Printer Friendly

Geriatric psychiatrist shortage threatens care: medical school exposure proposed.

The United States has half as many geriatric psychiatrists as it needs, and the situation is likely to worsen considerably as the population ages, officials of the American Association for Geriatric Psychiatry say.

Despite this outlook, the officials see cause for optimism.

"We've gone from a handful of geriatric psychiatry programs to something like 60, and that's almost a doubling in the last 5 years," said Dr. Gary J. Kennedy, immediate past president of the AAGP "What this means is that we have the programs ready; we just need to sustain the growth of the fellows coming into the programs, and then get a little bit of help legislatively. Then I think we'll make the target."

Right now, there are about 2,590 board-certified geriatric psychiatrists in the United States, said Dr. Joel E. Streim, president of AAGP. Current estimates are that about 54000 are needed. The 60 geriatric psychiatry fellowship programs now produce about 80 board-certified geriatric psychiatrists annually. In addition, 50 fellowship slots go unfilled, Dr. Kennedy said.

The shortage of 2,500 geriatric psychiatrists might seem insurmountable, but Dr. Kennedy said he thinks a realistic goal would be a 20% annual increase in the number of fellows graduating each year for the next 5 years. Such an increase would result in about 200 graduates per year.

A recent study by Dr. Susan Lieff of the University- of Toronto and her colleagues provided some hints on strategies aimed at increasing the number of psychiatrists interested in the subspecialty. In a survey of 184 residents and fellows who attended geriatric psychiatry recruitment and mentorship programs, three factors appeared to have special influence on the choice of geriatric psychiatry (Am. J. Geriatr. Psychiatry, 11[3]:300-308, 2003).

First, the respondents reported being heavily influenced by encounters with teachers who work in the field. Second, they appreciated the uniquely complex nature of geriatric psychiatry, which requires knowledge of neuropsychiatry and medicine because of the multifaceted nature of patient problems. Third, they reported positive personal relationships with seniors.

Dr. Streim and Dr. Kennedy said they think that encounters with geriatric psychiatry early in medical training could also help turn the tide. "We aren't introducing geriatrics and geriatric psychiatry to medical students early in their career," said Dr. Streim in an interview, "so we don't have the opportunities to let them know that this is a challenging field, it's an exciting field, you actually can make' a living doing this, there's tremendous demand out there as well as tremendous satisfaction. But because we're not represented in the curricula of medical schools, we have little opportunity to let medical students know that this is even a career option."

Dr. Kennedy said much hinges on current faculty members. "The faculty needs to get down into the first years of training and give lectures, give case conferences, take people on house calls, take the trainees to the nursing homes so they can see what real satisfaction there is in this practice," he said.

And the AAGP thinks Congress should provide economic incentives as well. The association has been supporting legislation that would provide partial loan forgiveness to physicians who choose either geriatrics or geriatric psychiatry as a profession.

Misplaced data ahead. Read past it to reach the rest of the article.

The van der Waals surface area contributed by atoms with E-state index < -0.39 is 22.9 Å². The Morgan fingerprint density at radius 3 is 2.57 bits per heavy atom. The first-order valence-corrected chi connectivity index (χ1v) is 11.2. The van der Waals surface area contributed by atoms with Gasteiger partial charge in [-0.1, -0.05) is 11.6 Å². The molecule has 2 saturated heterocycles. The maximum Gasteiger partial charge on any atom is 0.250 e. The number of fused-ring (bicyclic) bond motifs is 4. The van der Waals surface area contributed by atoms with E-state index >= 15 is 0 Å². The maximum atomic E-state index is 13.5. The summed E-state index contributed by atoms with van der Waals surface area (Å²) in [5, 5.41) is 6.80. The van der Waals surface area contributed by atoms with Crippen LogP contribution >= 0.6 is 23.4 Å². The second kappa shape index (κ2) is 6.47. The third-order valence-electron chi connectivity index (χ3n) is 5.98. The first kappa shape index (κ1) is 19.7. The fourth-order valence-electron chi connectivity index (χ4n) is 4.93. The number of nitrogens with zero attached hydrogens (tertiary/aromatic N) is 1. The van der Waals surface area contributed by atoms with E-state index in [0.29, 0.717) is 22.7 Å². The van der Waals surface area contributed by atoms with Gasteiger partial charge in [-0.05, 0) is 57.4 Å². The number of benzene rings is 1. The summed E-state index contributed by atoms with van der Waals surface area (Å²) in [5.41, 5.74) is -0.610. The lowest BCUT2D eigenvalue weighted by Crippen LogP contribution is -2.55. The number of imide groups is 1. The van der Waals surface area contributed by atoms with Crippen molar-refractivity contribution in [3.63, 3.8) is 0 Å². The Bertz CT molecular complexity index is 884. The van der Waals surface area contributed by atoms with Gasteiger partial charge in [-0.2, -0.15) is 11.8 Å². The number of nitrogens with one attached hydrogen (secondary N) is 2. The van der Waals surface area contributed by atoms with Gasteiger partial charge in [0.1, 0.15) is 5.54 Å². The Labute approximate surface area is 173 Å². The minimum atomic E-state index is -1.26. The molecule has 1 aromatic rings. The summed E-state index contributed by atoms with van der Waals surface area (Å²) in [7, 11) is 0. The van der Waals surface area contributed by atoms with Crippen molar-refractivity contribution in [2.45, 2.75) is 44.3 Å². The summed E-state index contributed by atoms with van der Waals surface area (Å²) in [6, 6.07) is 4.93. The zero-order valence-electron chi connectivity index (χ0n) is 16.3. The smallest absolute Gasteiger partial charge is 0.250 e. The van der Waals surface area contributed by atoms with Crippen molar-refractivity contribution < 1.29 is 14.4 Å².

Dr. Streim said he thinks another factor limiting the number of geriatric psychiatrists is the Medicare policy of reimbursing only 50% of psychiatric services. "That discriminatory coverage policy has a chilling effect on psychiatrists' interest and willingness to practice geriatrics," he said.

And ageism may be yet another factor. "Ageism is something that operates at all levels, and really has infected not only public perception but the perception of professionals, including physicians," Dr. Streim said. "Many doctors have the notion that old people just have chronic degenerative diseases; they're never going to get better; and that we put too many resources into their medical care, anyway." Because of these perceptions, "it becomes a less appealing subspecialty to choose."

Even without legislation and other new initiatives, recent changes in residency requirements will mean that more residents will be exposed to geriatric psychiatry.

For the last 2 years, a 1-month geriatric psychiatry rotation has been required for all psychiatry residents. Dr. Kennedy says time will tell whether the new requirement helps fill those fellowship slots.
COPYRIGHT 2003 International Medical News Group
No portion of this article can be reproduced without the express written permission from the copyright holder.
Copyright 2003 Gale, Cengage Learning. All rights reserved.

Article Details
Printer friendly Cite/link Email Feedback
Title Annotation:Geriatric Psychiatric
Author:Finn, Robert
Publication:Clinical Psychiatry News
Geographic Code:1USA
Date:Sep 1, 2003
Previous Article:Internalizing symptoms no bar to stimulant therapy in ADHD: anxiety and depression.
Next Article:Weight loss in elderly may be sign of neurologic decline: patients with mild cognitive impairment.

Related Articles
Internet Offers Wealth of Clinical, Educational, Professional Resources.
We've got to work together. (Guest Editorial).
Initial psych screenings key at nursing homes.
Refractory depression in elderly too complex for guidelines.
Psychiatric subspecialties.
Comprehensive Textbook of Geriatric Psychiatry, 3d ed.: Study Guide.
A case for medical-psychiatric units.
Psych services benefit emergency departments.
PATIENT STABS 2 IN KNIFE RAMPAGE; Psychiatrist fights for life.

Terms of use | Privacy policy | Copyright © 2019 Farlex, Inc. | Feedback | For webmasters